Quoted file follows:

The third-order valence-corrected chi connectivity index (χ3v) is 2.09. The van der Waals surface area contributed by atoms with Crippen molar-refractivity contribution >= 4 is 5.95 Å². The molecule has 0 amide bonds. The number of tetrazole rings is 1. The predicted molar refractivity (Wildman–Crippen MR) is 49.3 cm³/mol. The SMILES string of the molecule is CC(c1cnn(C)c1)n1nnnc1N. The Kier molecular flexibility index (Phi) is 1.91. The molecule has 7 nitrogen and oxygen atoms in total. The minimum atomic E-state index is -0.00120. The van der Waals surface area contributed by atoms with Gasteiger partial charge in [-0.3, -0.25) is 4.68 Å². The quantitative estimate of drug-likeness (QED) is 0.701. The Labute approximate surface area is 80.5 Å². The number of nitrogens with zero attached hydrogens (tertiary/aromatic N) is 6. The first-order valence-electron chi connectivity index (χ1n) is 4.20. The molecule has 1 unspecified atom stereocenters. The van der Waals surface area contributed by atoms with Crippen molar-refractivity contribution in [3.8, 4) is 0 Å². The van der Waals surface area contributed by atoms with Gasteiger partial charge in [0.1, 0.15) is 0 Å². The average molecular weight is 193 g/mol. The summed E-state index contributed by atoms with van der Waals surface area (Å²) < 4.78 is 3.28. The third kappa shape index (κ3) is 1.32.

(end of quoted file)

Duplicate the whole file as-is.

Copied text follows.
The third-order valence-corrected chi connectivity index (χ3v) is 2.09. The van der Waals surface area contributed by atoms with Crippen molar-refractivity contribution >= 4 is 5.95 Å². The molecule has 0 amide bonds. The number of tetrazole rings is 1. The predicted molar refractivity (Wildman–Crippen MR) is 49.3 cm³/mol. The SMILES string of the molecule is CC(c1cnn(C)c1)n1nnnc1N. The Kier molecular flexibility index (Phi) is 1.91. The molecule has 7 nitrogen and oxygen atoms in total. The minimum atomic E-state index is -0.00120. The van der Waals surface area contributed by atoms with Gasteiger partial charge in [-0.3, -0.25) is 4.68 Å². The quantitative estimate of drug-likeness (QED) is 0.701. The Labute approximate surface area is 80.5 Å². The number of nitrogens with zero attached hydrogens (tertiary/aromatic N) is 6. The first-order valence-electron chi connectivity index (χ1n) is 4.20. The molecule has 1 unspecified atom stereocenters. The van der Waals surface area contributed by atoms with Crippen molar-refractivity contribution in [3.8, 4) is 0 Å². The van der Waals surface area contributed by atoms with Gasteiger partial charge in [0.1, 0.15) is 0 Å². The average molecular weight is 193 g/mol. The summed E-state index contributed by atoms with van der Waals surface area (Å²) < 4.78 is 3.28. The third kappa shape index (κ3) is 1.32.